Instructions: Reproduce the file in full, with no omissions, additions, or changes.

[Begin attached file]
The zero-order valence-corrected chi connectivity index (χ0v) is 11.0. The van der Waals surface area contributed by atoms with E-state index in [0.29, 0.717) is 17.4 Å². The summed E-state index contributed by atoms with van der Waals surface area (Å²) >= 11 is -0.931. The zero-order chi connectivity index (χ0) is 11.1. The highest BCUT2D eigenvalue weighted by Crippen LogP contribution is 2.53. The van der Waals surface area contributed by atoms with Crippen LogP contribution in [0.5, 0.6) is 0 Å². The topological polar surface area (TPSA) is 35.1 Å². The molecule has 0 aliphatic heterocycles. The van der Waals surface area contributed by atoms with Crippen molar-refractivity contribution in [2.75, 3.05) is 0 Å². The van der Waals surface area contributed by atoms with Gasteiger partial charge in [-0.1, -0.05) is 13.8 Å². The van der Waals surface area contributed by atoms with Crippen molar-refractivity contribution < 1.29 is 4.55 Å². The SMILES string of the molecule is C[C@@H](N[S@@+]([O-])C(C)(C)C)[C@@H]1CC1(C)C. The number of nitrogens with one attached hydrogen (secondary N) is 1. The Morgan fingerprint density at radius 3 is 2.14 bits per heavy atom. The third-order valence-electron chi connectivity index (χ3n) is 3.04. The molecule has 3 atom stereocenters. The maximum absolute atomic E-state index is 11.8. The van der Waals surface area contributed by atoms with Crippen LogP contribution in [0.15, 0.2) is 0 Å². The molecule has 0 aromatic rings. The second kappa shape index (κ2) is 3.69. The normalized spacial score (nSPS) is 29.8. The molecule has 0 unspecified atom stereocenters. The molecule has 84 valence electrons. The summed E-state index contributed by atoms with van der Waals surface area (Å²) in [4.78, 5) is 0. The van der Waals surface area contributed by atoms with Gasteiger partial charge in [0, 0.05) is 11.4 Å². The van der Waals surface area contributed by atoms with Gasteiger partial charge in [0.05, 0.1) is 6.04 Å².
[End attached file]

The zero-order valence-corrected chi connectivity index (χ0v) is 11.0. The van der Waals surface area contributed by atoms with E-state index in [0.29, 0.717) is 17.4 Å². The summed E-state index contributed by atoms with van der Waals surface area (Å²) >= 11 is -0.931. The zero-order chi connectivity index (χ0) is 11.1. The highest BCUT2D eigenvalue weighted by Crippen LogP contribution is 2.53. The van der Waals surface area contributed by atoms with Crippen LogP contribution in [0.5, 0.6) is 0 Å². The topological polar surface area (TPSA) is 35.1 Å². The molecule has 0 aliphatic heterocycles. The van der Waals surface area contributed by atoms with Crippen molar-refractivity contribution in [2.75, 3.05) is 0 Å². The van der Waals surface area contributed by atoms with Gasteiger partial charge in [-0.1, -0.05) is 13.8 Å². The van der Waals surface area contributed by atoms with Crippen molar-refractivity contribution < 1.29 is 4.55 Å². The SMILES string of the molecule is C[C@@H](N[S@@+]([O-])C(C)(C)C)[C@@H]1CC1(C)C. The number of nitrogens with one attached hydrogen (secondary N) is 1. The Morgan fingerprint density at radius 3 is 2.14 bits per heavy atom. The third-order valence-electron chi connectivity index (χ3n) is 3.04. The molecule has 3 atom stereocenters. The maximum absolute atomic E-state index is 11.8. The van der Waals surface area contributed by atoms with Crippen LogP contribution in [0.15, 0.2) is 0 Å². The molecule has 0 aromatic rings. The second kappa shape index (κ2) is 3.69. The normalized spacial score (nSPS) is 29.8. The molecule has 0 unspecified atom stereocenters. The molecule has 84 valence electrons. The summed E-state index contributed by atoms with van der Waals surface area (Å²) in [4.78, 5) is 0. The van der Waals surface area contributed by atoms with Gasteiger partial charge in [0, 0.05) is 11.4 Å². The van der Waals surface area contributed by atoms with Gasteiger partial charge in [0.05, 0.1) is 6.04 Å².